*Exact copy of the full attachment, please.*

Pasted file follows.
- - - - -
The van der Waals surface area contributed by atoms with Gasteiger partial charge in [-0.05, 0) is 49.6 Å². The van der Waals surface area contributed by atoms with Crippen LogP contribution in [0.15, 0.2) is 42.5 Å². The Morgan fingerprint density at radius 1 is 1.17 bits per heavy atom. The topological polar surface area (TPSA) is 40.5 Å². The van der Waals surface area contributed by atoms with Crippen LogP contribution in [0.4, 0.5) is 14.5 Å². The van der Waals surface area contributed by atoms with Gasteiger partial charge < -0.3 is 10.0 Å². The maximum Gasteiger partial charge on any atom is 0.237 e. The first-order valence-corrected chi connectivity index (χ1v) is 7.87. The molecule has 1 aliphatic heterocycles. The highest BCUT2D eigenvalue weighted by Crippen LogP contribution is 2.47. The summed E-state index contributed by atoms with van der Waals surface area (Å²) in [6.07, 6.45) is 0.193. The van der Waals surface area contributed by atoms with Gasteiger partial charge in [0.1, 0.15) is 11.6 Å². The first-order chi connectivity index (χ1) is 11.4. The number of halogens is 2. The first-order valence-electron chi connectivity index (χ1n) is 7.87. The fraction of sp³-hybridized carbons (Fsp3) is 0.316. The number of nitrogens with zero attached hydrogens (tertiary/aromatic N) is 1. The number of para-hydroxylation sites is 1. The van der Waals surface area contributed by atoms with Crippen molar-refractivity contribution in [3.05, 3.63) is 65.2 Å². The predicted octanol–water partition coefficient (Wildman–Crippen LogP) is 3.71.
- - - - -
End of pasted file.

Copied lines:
The van der Waals surface area contributed by atoms with Gasteiger partial charge in [-0.05, 0) is 49.6 Å². The van der Waals surface area contributed by atoms with Crippen LogP contribution in [0.15, 0.2) is 42.5 Å². The Morgan fingerprint density at radius 1 is 1.17 bits per heavy atom. The topological polar surface area (TPSA) is 40.5 Å². The van der Waals surface area contributed by atoms with Crippen LogP contribution in [0.4, 0.5) is 14.5 Å². The van der Waals surface area contributed by atoms with Gasteiger partial charge < -0.3 is 10.0 Å². The maximum Gasteiger partial charge on any atom is 0.237 e. The first-order valence-corrected chi connectivity index (χ1v) is 7.87. The molecule has 1 aliphatic heterocycles. The highest BCUT2D eigenvalue weighted by Crippen LogP contribution is 2.47. The summed E-state index contributed by atoms with van der Waals surface area (Å²) in [6.07, 6.45) is 0.193. The van der Waals surface area contributed by atoms with Gasteiger partial charge in [0.1, 0.15) is 11.6 Å². The first-order chi connectivity index (χ1) is 11.4. The number of halogens is 2. The first-order valence-electron chi connectivity index (χ1n) is 7.87. The fraction of sp³-hybridized carbons (Fsp3) is 0.316. The number of nitrogens with zero attached hydrogens (tertiary/aromatic N) is 1. The number of para-hydroxylation sites is 1. The van der Waals surface area contributed by atoms with Crippen molar-refractivity contribution in [3.05, 3.63) is 65.2 Å². The predicted octanol–water partition coefficient (Wildman–Crippen LogP) is 3.71.